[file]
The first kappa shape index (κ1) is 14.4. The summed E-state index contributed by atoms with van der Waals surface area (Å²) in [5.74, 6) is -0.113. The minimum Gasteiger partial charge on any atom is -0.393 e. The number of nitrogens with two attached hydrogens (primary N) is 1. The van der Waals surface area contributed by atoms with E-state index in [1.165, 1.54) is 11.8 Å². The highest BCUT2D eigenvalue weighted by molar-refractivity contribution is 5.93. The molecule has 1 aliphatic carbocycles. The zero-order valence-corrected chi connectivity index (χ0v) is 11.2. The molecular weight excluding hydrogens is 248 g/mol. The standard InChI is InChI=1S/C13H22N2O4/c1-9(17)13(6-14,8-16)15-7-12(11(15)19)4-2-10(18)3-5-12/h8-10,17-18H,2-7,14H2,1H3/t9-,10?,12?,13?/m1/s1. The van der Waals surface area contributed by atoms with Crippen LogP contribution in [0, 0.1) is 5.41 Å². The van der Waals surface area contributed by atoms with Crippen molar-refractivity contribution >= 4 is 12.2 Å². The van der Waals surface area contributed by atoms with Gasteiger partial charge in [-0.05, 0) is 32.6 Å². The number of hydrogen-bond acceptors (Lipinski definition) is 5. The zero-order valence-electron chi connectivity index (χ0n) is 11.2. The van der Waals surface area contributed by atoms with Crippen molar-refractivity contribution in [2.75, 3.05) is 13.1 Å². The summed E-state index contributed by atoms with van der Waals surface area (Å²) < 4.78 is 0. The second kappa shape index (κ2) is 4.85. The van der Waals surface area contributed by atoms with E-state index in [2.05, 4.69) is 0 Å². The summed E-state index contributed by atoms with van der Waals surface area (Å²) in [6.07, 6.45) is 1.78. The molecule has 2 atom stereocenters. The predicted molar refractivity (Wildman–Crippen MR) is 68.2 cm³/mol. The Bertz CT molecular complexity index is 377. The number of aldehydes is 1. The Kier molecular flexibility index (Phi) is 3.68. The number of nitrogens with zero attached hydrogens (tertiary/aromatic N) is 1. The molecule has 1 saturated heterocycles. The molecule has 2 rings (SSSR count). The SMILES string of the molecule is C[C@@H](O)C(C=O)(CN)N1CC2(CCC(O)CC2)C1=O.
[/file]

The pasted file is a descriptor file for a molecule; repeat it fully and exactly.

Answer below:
The first kappa shape index (κ1) is 14.4. The summed E-state index contributed by atoms with van der Waals surface area (Å²) in [5.74, 6) is -0.113. The minimum Gasteiger partial charge on any atom is -0.393 e. The number of nitrogens with two attached hydrogens (primary N) is 1. The van der Waals surface area contributed by atoms with E-state index in [1.165, 1.54) is 11.8 Å². The highest BCUT2D eigenvalue weighted by molar-refractivity contribution is 5.93. The molecule has 1 aliphatic carbocycles. The zero-order valence-corrected chi connectivity index (χ0v) is 11.2. The molecular weight excluding hydrogens is 248 g/mol. The standard InChI is InChI=1S/C13H22N2O4/c1-9(17)13(6-14,8-16)15-7-12(11(15)19)4-2-10(18)3-5-12/h8-10,17-18H,2-7,14H2,1H3/t9-,10?,12?,13?/m1/s1. The van der Waals surface area contributed by atoms with Crippen LogP contribution in [0, 0.1) is 5.41 Å². The van der Waals surface area contributed by atoms with Crippen molar-refractivity contribution >= 4 is 12.2 Å². The van der Waals surface area contributed by atoms with Gasteiger partial charge in [-0.05, 0) is 32.6 Å². The number of hydrogen-bond acceptors (Lipinski definition) is 5. The zero-order valence-electron chi connectivity index (χ0n) is 11.2. The van der Waals surface area contributed by atoms with Crippen molar-refractivity contribution in [2.75, 3.05) is 13.1 Å². The summed E-state index contributed by atoms with van der Waals surface area (Å²) < 4.78 is 0. The second kappa shape index (κ2) is 4.85. The van der Waals surface area contributed by atoms with E-state index in [2.05, 4.69) is 0 Å². The summed E-state index contributed by atoms with van der Waals surface area (Å²) in [6.07, 6.45) is 1.78. The molecule has 2 atom stereocenters. The predicted molar refractivity (Wildman–Crippen MR) is 68.2 cm³/mol. The Bertz CT molecular complexity index is 377. The number of aldehydes is 1. The Kier molecular flexibility index (Phi) is 3.68. The number of nitrogens with zero attached hydrogens (tertiary/aromatic N) is 1. The molecule has 1 saturated heterocycles. The molecule has 2 rings (SSSR count). The SMILES string of the molecule is C[C@@H](O)C(C=O)(CN)N1CC2(CCC(O)CC2)C1=O.